— NOTES FROM THE CAMPAIGN TRAIL, PART 2 —
“Can Florida parties repair damage from a bitter primary for Governor?” via Steven Lemongello of the Orlando Sentinel — “This is the first time in decades we’ve had such fractious primaries on both sides of the aisle,” said Susan MacManus, a retired political science professor at the University of South Florida. “The big question for the parties will be who’s best at putting Humpty Dumpty together again. Because there’s going to be some very bitter feelings among the candidates themselves.” On the GOP side, Putnam and DeSantis haven’t let up on each other after weeks of bickering. Most polls suggest DeSantis, an outsider running largely on his endorsement by President Donald Trump, is leading over Putnam, a close ally of many state Republicans. “There have been very contentious, competitive primaries in the past, but it’s not prevented Republicans from winning general elections,” said Mac Stipanovich, a veteran Republican activist and lobbyist in Tallahassee. “But this one’s different in the way it happened. Trump just endorses DeSantis, and a significant portion of the Republican Party electorate falls in line like lemmings heading for the cliff.”
“Andrew Gillum and the extent of the progressive revolution” via Benjamin Wallace-Wells of The New Yorker — There’s a subtle generational seam running through the rising class of Democratic politicians. Those born in the nineteen-seventies — Chris Murphy, Stacey Abrams, Kyrsten Sinema, Beto O’Rourke — have spent their careers closely watching the millennials, and explaining their evolving politics to the Party’s elders. Gillum, who was born in 1979, has been an especially keen observer. Gillum supported Hillary Clinton during the 2016 Presidential campaign — he spoke at the Democratic National Convention, and appeared on a long list of thirty-nine potential Vice-Presidential picks — and her campaign sent him to a historically black school in Columbia, South Carolina, before the primary there, on Clinton’s behalf. Looking back, Gillum said, he tended to think that the Bernie Sanders movement had not really been about its specific policy proposals — the students in South Carolina hadn’t been seeking out Bernie just because of free college tuition. “I’m not even certain that all of them believed it was possible,” Gillum said. “This generation — they’re not single-issue. They weren’t there for free college tuition. They wanted real change. Real reform. Something big.”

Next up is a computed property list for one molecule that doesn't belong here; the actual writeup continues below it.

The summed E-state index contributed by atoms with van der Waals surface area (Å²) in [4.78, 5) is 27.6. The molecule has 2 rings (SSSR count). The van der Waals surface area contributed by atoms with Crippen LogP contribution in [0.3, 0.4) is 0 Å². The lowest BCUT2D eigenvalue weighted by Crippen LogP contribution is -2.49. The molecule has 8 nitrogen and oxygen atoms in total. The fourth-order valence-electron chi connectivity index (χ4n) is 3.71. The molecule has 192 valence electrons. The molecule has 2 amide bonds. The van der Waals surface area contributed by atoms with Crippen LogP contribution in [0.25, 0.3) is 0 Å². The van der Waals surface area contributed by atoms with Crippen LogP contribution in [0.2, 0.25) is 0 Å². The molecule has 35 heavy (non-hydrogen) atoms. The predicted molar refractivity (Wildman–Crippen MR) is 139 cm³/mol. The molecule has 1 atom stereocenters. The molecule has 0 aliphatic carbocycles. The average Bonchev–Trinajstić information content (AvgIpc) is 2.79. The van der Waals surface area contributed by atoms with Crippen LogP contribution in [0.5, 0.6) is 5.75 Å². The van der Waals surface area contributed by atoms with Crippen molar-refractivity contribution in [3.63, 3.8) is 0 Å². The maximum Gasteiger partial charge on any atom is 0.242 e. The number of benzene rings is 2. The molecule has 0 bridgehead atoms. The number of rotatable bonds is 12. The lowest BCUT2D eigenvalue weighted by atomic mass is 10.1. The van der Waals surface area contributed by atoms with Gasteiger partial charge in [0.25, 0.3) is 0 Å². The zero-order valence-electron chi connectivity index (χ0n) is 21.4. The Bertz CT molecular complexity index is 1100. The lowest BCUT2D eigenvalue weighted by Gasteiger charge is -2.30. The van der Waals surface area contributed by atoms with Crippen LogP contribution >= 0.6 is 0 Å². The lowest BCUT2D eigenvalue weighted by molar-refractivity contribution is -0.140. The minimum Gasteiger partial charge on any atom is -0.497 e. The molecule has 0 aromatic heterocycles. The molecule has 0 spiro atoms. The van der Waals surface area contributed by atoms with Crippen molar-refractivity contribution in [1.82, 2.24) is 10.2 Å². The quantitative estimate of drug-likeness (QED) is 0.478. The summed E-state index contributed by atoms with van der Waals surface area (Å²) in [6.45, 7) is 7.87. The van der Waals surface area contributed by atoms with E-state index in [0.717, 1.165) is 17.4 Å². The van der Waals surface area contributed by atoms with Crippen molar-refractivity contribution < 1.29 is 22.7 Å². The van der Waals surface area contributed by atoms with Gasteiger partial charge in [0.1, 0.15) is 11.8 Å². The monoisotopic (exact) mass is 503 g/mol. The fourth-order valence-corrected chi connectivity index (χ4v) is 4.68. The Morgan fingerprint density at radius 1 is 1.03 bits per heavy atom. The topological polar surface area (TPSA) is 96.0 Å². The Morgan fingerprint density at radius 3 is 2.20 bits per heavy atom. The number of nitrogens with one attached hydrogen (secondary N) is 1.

“Gwen Graham has blasted ‘secret money,’ but can say the source of these big donations” via Lawrence Mower of the Tampa Bay Times — A handful of political committees controlled by two lawyers have given her campaign more than $420,000 during the first two weeks of August, records show. The specific special interests giving to her is unclear, since, like many committees, the ones giving to Graham function as a pass-through for campaign contributions by other committees and corporations. But their most recent donors include Associated Industries of Florida, which has been supported by U.S. Sugar, and an Alabama organization backed by the coal industry, indicating her campaign might have received money from the groups. The shift in fundraising in the final weeks of the primary goes against much of her campaign’s rhetoric over the last few months. Over that time, her campaign has issued at least 22 news releases quoting 28 different supporters criticizing Gillum and the Collective.